Smart grid will allow households to make a profit from power

HOUSEHOLDS will be able to sell electricity, washing machines will become "intelligent" and electric vehicles will fill the streets as part of a plan to turn Glasgow into one of the world's first "smart cities".

ScottishPower hopes to revamp the electricity network in Scotland's biggest city over the next decade.

It will mean households with home energy devices such as solar panels or turbines could generate their own electricity and sell it to the grid, making a profit. And the "smart" electricity grid would enable a new generation of home appliances to operate only at times of lowest demand.

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Washing machines or dishwashers could switch themselves on in the middle of the night, when demand for electricity is lowest and cheapest. This would help save money on bills, and balance out electricity demand to avoid the huge peaks and troughs that cause instability. The new network would also be capable of supporting widespread use of electric vehicles.

ScottishPower aims to carry out the ambitious plans over the next five to ten years. The company will use its own investment, as well as seeking funding, and has set up a team of engineers to work on the concept.

It has already lodged a bid for 6million from the Department of Energy and Climate Change's Low Carbon Investment Fund towards the plans. And the company is already carrying out a pilot scheme in Glasgow's east end to test out the techniques involved, as part of the Clyde Gateway regeneration project.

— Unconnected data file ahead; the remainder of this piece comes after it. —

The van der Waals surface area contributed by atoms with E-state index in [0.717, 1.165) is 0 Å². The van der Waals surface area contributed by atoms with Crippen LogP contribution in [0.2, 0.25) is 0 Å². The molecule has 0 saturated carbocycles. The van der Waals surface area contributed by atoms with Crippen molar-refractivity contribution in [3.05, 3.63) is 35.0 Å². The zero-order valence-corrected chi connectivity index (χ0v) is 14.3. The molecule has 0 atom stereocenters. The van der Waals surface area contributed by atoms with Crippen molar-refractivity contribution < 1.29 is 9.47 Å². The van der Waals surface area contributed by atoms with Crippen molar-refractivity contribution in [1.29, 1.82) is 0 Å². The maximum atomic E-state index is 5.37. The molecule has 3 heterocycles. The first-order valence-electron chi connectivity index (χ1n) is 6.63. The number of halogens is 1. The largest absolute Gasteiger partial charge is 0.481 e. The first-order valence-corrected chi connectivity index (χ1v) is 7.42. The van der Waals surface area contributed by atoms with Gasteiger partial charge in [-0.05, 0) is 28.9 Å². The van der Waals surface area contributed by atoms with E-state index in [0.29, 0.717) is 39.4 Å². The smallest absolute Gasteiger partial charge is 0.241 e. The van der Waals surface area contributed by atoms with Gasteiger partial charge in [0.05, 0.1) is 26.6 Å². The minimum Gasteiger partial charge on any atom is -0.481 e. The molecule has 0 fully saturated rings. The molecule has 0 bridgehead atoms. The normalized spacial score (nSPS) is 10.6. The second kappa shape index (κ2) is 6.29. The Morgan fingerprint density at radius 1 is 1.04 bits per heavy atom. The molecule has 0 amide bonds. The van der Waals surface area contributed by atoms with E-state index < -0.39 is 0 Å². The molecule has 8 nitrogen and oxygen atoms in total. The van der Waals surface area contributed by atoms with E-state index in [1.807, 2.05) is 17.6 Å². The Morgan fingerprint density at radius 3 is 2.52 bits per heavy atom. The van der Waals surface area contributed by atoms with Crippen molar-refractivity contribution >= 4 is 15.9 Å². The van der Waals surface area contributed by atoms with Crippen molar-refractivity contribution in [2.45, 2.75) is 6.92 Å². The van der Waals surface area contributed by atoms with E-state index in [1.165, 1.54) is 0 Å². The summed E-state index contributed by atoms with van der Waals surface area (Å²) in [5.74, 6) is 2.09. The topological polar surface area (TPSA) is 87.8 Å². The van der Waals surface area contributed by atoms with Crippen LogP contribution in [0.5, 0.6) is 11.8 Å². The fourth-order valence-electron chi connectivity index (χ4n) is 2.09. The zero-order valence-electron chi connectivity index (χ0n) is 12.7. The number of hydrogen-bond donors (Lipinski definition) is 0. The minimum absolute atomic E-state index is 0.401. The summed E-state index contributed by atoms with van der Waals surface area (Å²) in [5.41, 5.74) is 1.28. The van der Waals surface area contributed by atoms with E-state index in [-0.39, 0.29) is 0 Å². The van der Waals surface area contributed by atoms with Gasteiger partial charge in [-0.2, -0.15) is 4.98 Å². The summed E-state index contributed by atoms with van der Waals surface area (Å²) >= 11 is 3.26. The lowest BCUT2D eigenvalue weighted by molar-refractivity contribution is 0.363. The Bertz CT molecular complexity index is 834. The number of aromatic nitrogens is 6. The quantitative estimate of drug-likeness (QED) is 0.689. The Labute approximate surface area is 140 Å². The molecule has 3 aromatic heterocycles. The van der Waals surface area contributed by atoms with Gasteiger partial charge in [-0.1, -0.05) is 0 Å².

Frank Mitchell, director of ScottishPower energy networks, said it was about bringing the electricity supply into the 21st century.

"Historically, the flow of electricity has been a one-way process, from large power stations to the plug. Now, with increasing renewable electricity production and the opportunity for individual households to generate their own power which can be fed back into the grid, the existing network is fast becoming outdated."

ScottishPower said the so-called "smart grid" would improve the reliability and quality of electricity supplies, as well as increasing energy efficiency and reducing bills.

"In order to move our homes and workplaces towards being carbon neutral, we need to use technology to manage and control the appliances we use more efficiently," said Mr Mitchell.

He added: "Smart grids will be able to automatically start selected appliances, such as washing machines, or even factory equipment, when the cost of electricity is at its lowest in off-peak hours. During the periods of highest usage it could do the opposite, turning off unnecessary appliances to reduce demand and save energy."

Intelligent monitoring devices will keep track of all electricity flowing in the system so that it operates in the most efficient manner.

Smart meters will be installed in homes, which will enable households to see how much electricity they are using at any one time, and how much it is costing.